Strong local economy driving real estate sectors

Indianapolis’ strong economy is helping drive the growth of most local real estate sectors to heights that outpace the city's Midwestern counterparts, a panel of commercial real estate experts said Wednesday.

Leaders of the local office of the Chicago-based global real estate services firm DTZ (formerly Cassidy Turley) delivered the optimistic message at the company's annual State of Real Estate outlook.

The city last year ranked 35th in job growth out of roughly 280 metropolitan areas, while lowering its unemployment rate to about 5 percent, DTZ chief economist Kevin Thorpe said.

Ticking through the office, industrial and multifamily sectors, Thorpe described industrial as “on fire” while noting the more than 17 million square feet of space absorbed in the market in recent years.

“You’re one of the few markets that absorbed space during the recession,” Thorpe said. “It’s because you’re in the middle of the country. You have a great advantage there.”

The job growth also is helping drive the huge surge in downtown apartment construction, as millennials enter the rental market. The number of apartment units (4,200) that came on line last year downtown equaled the entire amount built throughout the rest of the metro area.

Another 4,000 units downtown are expected to be ready for occupancy this year. The building boom should last for another five to seven years, Thorpe predicted.

Though the downtown population is growing, the office market so far is failing to keep pace. The vacancy rate stands at an alarming 24 percent, mostly driven by disappointing occupancy in traditional towers, said Jon Owens, a DTZ managing director and office broker.

“But I’m optimistic about downtown,” he said. “It’s undergoing rapid change, a renaissance.”

More than half of the city's office towers were built before 1980 and still sport outdated interior designs that need to come out of the “dark ages,” Owens said.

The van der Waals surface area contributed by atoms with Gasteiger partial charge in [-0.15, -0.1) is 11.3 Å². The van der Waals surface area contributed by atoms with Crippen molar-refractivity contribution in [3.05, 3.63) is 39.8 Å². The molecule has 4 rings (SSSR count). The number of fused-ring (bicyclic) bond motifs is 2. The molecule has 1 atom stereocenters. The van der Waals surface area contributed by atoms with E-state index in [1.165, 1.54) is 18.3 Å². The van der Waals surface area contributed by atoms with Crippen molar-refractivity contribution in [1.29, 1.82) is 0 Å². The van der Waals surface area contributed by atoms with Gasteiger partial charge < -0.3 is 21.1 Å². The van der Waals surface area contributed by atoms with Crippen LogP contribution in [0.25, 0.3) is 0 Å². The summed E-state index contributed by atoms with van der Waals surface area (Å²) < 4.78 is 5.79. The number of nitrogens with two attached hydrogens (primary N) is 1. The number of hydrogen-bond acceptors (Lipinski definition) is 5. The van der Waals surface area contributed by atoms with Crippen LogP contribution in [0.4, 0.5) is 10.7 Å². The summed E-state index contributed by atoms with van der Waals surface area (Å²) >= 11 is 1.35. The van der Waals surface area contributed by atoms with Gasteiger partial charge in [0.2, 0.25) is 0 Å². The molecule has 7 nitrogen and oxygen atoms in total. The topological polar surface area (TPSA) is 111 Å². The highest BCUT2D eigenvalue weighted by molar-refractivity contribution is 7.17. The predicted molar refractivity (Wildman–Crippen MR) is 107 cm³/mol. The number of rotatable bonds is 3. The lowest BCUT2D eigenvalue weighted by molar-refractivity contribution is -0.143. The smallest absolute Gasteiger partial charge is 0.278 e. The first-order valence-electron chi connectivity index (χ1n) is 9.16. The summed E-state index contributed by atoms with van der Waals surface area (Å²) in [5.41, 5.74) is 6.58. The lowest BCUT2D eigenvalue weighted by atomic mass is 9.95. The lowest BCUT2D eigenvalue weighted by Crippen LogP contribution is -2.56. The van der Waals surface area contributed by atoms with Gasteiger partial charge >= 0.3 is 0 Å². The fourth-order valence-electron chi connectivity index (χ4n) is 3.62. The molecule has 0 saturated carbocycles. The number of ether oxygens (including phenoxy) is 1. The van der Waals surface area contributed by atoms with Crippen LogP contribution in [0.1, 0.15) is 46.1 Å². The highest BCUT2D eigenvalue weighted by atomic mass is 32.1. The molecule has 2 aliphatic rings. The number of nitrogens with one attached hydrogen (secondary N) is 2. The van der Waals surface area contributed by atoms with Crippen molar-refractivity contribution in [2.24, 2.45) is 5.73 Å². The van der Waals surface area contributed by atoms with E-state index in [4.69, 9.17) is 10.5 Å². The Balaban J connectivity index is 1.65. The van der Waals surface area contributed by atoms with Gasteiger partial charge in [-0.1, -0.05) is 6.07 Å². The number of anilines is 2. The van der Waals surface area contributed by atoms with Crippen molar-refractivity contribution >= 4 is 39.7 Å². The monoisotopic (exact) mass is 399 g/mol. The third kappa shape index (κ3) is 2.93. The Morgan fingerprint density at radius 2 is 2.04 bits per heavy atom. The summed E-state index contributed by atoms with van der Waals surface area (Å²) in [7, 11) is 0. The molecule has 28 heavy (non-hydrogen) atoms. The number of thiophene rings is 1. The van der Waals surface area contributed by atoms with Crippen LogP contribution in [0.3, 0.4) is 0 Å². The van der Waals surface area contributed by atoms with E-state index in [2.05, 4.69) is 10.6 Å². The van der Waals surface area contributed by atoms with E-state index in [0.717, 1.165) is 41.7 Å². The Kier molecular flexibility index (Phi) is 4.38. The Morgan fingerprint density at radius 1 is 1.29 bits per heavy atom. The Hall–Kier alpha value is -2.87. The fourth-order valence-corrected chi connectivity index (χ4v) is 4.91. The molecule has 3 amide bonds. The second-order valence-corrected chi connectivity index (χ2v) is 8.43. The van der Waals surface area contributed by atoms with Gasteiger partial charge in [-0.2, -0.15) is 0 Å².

Building owners are beginning to remodel common areas to help attract tenants, who in turn need more modern workspaces to recruit millennials.

White Plains, N.Y.-based True North Management Group, the owner of the troubled BMO Plaza, has added a trendy-looking tenant lounge. And the new owner of Market Tower, Chicago-based Zeller Realty, is embarking on a multi-million-dollar renovation of the building’s atrium, Owens said.

Just as the office market is changing, the retail sector is, too, shifting to make shopping experiences more experiential, said Jacque Haynes, a DTZ senior vice president and retail broker.

The change is driven by the recovering economy and the influence of millennials and their shopping demands and interests.

It’s occurring at high-end luxury malls where retailers like Tesla, Apple and Microsoft are tenants, Haynes said.

Despite the perception that millennials prefer to shop online, statistics show they actually enjoy visiting malls. That’s driving online retailers such as Amazon to open outlets. The company opened its first ever staffed store in February at Purdue University.
 

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